Connect with us

Local News

Following the derailment in Montana, bridge construction is finished and train traffic has resumed



Stillwater County, Montana – After the Twin Bridges railroad bridge gave way and train cars spilled into the Yellowstone River, Montana Rail Link train service has resumed crossing it.

The first train reportedly crossed the brand-new bridge about 11:30 on Saturday morning, according to MRL spokesperson Andy Garland.

“Montana Rail Link has resumed operations with the completion of bridge construction efforts at the site of the June 24th derailment near Reed Point. Significant progress was made over the last week of construction,” Garland said in a statement on Saturday. “Construction work was completed ahead of initial estimates, allowing service to officially be restored 28 days post outage. As normal train traffic resumes, crews and contractors will remain on site to remove all equipment and material utilized throughout the process and continuing to restore the area. The safety of these crews, our employees, and members of the public remains our top priority as train service is restored.”

Elmer Lloyd, a resident of Reed Point, expressed his astonishment at how rapidly the bridge was built.

“I drove by it a couple of days ago, me and my son, and I said, ‘That’s going to take them another couple of weeks at least,’ and the next day it’s open,” Lloyd said on Sunday. “No idea it would take that quick for them to fix that railroad bridge.”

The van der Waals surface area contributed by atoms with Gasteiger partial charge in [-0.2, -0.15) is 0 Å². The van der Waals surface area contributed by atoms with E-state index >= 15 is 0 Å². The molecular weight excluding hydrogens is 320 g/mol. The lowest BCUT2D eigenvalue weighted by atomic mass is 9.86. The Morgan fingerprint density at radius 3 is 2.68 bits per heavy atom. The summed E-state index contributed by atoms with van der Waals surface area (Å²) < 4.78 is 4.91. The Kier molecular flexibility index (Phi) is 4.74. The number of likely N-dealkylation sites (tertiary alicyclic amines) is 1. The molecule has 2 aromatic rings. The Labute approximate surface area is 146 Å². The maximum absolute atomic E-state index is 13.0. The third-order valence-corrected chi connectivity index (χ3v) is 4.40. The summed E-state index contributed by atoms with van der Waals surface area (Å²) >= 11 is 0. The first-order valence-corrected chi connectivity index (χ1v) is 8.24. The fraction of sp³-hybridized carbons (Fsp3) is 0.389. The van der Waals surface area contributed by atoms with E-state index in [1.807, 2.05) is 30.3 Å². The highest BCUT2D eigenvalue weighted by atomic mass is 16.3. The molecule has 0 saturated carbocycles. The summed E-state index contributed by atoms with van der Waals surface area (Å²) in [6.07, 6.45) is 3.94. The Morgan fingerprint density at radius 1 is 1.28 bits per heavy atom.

The return of train service through Reed Point, according to Lloyd, feels “normal.” “Having the train running back and forth again means that business is once again booming.”

Canadian resident Paul O’Neil has been a railfan his entire life. Since he can remember, he has always had a passion for trains. O’Neil was immediately informed of the derailment because he has family in eastern Montana.

“There’s people from all over North America really focused on Montana Rail Link,” O’Neil said. “Watching what happened, or seeing what happened, affected a lot of people that had plans to see the Montana Rail Link because well you can’t run trains while there’s a bridge out.”

In order to get images of MRL trains before BNSF acquires the firm at the start of next year, O’Neil stated that many of the train enthusiasts he has met online were preparing to travel to Montana.

“The fact that they got this bridge built so quickly is pretty amazing,” O’Neil said.


Leave a Reply

Your email address will not be published. Required fields are marked *